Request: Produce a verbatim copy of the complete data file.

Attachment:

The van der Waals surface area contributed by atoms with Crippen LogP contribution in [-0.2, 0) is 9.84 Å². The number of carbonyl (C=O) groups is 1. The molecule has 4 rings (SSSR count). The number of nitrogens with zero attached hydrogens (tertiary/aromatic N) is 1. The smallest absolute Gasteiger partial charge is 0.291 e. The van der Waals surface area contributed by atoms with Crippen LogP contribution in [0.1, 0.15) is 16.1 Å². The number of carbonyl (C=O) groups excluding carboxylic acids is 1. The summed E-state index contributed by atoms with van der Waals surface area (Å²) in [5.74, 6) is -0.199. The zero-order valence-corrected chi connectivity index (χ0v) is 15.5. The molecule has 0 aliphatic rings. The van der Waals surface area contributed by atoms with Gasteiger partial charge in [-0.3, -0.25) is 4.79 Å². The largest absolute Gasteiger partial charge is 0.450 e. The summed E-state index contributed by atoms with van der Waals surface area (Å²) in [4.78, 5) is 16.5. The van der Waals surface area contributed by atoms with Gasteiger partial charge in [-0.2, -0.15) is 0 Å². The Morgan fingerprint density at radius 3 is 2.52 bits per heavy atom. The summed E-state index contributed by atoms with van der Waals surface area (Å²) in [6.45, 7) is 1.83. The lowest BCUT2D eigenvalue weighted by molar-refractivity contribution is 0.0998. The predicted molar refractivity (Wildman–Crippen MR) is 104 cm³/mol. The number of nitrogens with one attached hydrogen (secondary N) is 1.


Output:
The van der Waals surface area contributed by atoms with Crippen LogP contribution in [-0.2, 0) is 9.84 Å². The number of carbonyl (C=O) groups is 1. The molecule has 4 rings (SSSR count). The number of nitrogens with zero attached hydrogens (tertiary/aromatic N) is 1. The smallest absolute Gasteiger partial charge is 0.291 e. The van der Waals surface area contributed by atoms with Crippen LogP contribution in [0.1, 0.15) is 16.1 Å². The number of carbonyl (C=O) groups excluding carboxylic acids is 1. The summed E-state index contributed by atoms with van der Waals surface area (Å²) in [5.74, 6) is -0.199. The zero-order valence-corrected chi connectivity index (χ0v) is 15.5. The molecule has 0 aliphatic rings. The van der Waals surface area contributed by atoms with Gasteiger partial charge in [-0.3, -0.25) is 4.79 Å². The largest absolute Gasteiger partial charge is 0.450 e. The summed E-state index contributed by atoms with van der Waals surface area (Å²) in [4.78, 5) is 16.5. The van der Waals surface area contributed by atoms with Gasteiger partial charge in [-0.2, -0.15) is 0 Å². The Morgan fingerprint density at radius 3 is 2.52 bits per heavy atom. The summed E-state index contributed by atoms with van der Waals surface area (Å²) in [6.45, 7) is 1.83. The lowest BCUT2D eigenvalue weighted by molar-refractivity contribution is 0.0998. The predicted molar refractivity (Wildman–Crippen MR) is 104 cm³/mol. The number of nitrogens with one attached hydrogen (secondary N) is 1.